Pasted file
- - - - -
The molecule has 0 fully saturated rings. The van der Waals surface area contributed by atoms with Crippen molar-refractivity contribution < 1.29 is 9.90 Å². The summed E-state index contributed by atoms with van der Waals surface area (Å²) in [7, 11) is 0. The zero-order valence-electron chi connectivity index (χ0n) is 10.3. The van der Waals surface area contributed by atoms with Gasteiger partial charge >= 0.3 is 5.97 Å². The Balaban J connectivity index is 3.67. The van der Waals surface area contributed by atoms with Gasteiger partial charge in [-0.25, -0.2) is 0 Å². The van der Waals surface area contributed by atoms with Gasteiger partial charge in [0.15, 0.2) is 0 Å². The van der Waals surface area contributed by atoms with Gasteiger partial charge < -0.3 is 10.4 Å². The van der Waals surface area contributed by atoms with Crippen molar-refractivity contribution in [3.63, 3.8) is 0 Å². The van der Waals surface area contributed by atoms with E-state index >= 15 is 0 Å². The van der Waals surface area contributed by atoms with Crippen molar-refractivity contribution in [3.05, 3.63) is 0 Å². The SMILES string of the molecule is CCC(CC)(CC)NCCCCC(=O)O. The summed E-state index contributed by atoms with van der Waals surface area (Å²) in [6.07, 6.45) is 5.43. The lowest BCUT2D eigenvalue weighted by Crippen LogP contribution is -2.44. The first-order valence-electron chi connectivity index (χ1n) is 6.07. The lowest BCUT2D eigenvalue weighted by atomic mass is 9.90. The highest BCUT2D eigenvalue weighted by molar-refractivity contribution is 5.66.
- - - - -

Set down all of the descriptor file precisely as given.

The molecule has 0 fully saturated rings. The van der Waals surface area contributed by atoms with Crippen molar-refractivity contribution < 1.29 is 9.90 Å². The summed E-state index contributed by atoms with van der Waals surface area (Å²) in [7, 11) is 0. The zero-order valence-electron chi connectivity index (χ0n) is 10.3. The van der Waals surface area contributed by atoms with Gasteiger partial charge >= 0.3 is 5.97 Å². The Balaban J connectivity index is 3.67. The van der Waals surface area contributed by atoms with Gasteiger partial charge in [-0.25, -0.2) is 0 Å². The van der Waals surface area contributed by atoms with Gasteiger partial charge in [0.15, 0.2) is 0 Å². The van der Waals surface area contributed by atoms with Gasteiger partial charge < -0.3 is 10.4 Å². The van der Waals surface area contributed by atoms with Crippen molar-refractivity contribution in [3.63, 3.8) is 0 Å². The van der Waals surface area contributed by atoms with E-state index >= 15 is 0 Å². The van der Waals surface area contributed by atoms with Crippen molar-refractivity contribution in [3.05, 3.63) is 0 Å². The SMILES string of the molecule is CCC(CC)(CC)NCCCCC(=O)O. The summed E-state index contributed by atoms with van der Waals surface area (Å²) in [6.07, 6.45) is 5.43. The lowest BCUT2D eigenvalue weighted by Crippen LogP contribution is -2.44. The first-order valence-electron chi connectivity index (χ1n) is 6.07. The lowest BCUT2D eigenvalue weighted by atomic mass is 9.90. The highest BCUT2D eigenvalue weighted by molar-refractivity contribution is 5.66.